In 2017, Gartner predicted that artificial intelligence (AI) would benefit procurement and sourcing technology. That moment has arrived, according to Mike Quindazzi, managing director at PriceWaterhouseCoopers and top financial-tech influencer.
“We’re now in the golden age of AI, where advancements come from voluminous sets of data, new algorithms being created, computing power, and the ability to do this in the cloud at scale,” said Quindazzi.
Procurement data has exploded because procurement has evolved into something called “intelligent spend management,” which oversees all corporate purchasing processes including direct and indirect purchases, travel, and external labor.
Quindazzi cautions that while AI has many use cases in procurement, such as rating vendors, “there will always be a human at the end of AI processes, so there needs to be a sense of accountability.”
Business leaders must offer transparency into the metrics and data used, how vendors were selected and ranked, and other elements that trained AI algorithms.
At the recent SAP Ariba Live conference, SAP showcased several ways that AI and machine learning technology will impact intelligent spend management.
Consistent contract management
There are two phases of contract management during negotiations between companies and suppliers: the legal and operational. But those two phases reside in different documents and systems — and can easily become inconsistent.
Legal contracts are usually unstructured data stored in Word documents, while operational contracts are structured documents that live in either ERP or supply network applications. The operational agreements include data such as specific pricing terms, line items, or accounting information. If these details change, the two contracts can get out of sync.
For example, in the past, if the price changed for a specific item in the operational contract, it needed to be manually updated in the legal agreement. But this reconciliation didn’t always happen. New synchronization features will automatically ensure consistency across both documents.
New prototypes powered by machine learning analyze legal documents and compare them to pricing and purchasing conditions in operational agreements. The machine learning prototype can make recommendations when there are inconsistencies. For example, the solution can make sure that taxes and insurance fees in the contracts are appropriate to specific regions and countries where the transactions are based.
Chatbot-guided contract writing
Large companies generally have repositories that contain thousands of contracts. Machine learning can mine unstructured data from those repositories to help procurement professionals more intelligently write contracts and proactively avoid potential issues.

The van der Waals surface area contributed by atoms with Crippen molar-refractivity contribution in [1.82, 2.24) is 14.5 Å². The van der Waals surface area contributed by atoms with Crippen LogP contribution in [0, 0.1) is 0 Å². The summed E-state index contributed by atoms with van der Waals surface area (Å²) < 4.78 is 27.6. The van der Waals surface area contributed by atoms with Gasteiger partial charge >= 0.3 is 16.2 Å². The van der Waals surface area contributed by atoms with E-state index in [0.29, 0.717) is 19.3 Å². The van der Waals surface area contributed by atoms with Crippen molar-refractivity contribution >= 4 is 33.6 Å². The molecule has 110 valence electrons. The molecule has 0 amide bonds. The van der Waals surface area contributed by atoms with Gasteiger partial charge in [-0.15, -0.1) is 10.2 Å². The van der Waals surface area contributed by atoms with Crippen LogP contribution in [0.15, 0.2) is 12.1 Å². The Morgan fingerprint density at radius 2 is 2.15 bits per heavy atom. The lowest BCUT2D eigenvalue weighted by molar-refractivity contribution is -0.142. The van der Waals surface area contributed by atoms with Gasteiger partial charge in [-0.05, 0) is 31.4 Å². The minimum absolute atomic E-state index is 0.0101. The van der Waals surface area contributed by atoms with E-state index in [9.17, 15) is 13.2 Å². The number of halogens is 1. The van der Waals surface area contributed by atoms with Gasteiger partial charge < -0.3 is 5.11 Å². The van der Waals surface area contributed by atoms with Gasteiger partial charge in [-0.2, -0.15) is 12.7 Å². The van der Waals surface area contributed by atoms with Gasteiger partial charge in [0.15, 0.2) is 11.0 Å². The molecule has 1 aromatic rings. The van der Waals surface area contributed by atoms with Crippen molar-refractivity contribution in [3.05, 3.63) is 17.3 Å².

SAP is developing an AI chatbot that reviews contracts and proposes optimizations, based on historical patterns. For example, the chatbot may suggest different payment terms or recommend a particular legal clause that addresses a regionally specific insurance law.
External data is also fed into the chatbot from over 600,000 private and public sources so it knows when things like when new regionally-specific insurance laws are enacted. This enables the chatbot to flag risks and propose alternatives.
To find the best supplier, large multinational companies hold sourcing events, called auctions. Bram Purnot, a solution architect for SAP Ariba, explained that these events help companies negotiate prices or find the best supplier based on other criteria – but holding auctions can be very complex. Some might focus on a region or a specific commodity, or a combination of factors. For example, a company may want suppliers for the cheapest, most sustainably produced shea butter in Western Africa.
To illustrate: Collaborating with a large Dutch company that holds a lot of these auctions, SAP Digital Business Services has created a prototype that uses machine learning and chatbots to help manage auctions. Once an auction has been created, the chatbots will suggest how long the auction should last, who should be invited and how many participants to include.
These chatbots are fed by a machine learning algorithm that has combed through existing data to predict how to run the most successful auction. For example, if the company is looking for transportation services, the app may recommend Japanese providers that are more effective than the Dutch auctioneer in this type of auction.
The challenge of AI and business change
AI has arrived, but organizations need help embracing new processes. Judith Hurwitz, president and CEO of Hurwitz and Associates, a technology consultancy and analyst firm, recommends that companies take a hybrid approach to determining how to use AI that includes both data scientists and procurement professionals.
“Data scientists can’t live in isolation – it’s not just an algorithm, it needs the expertise of business experts,” said Hurwitz.
This article originally appeared on Forbes and is republished by permission.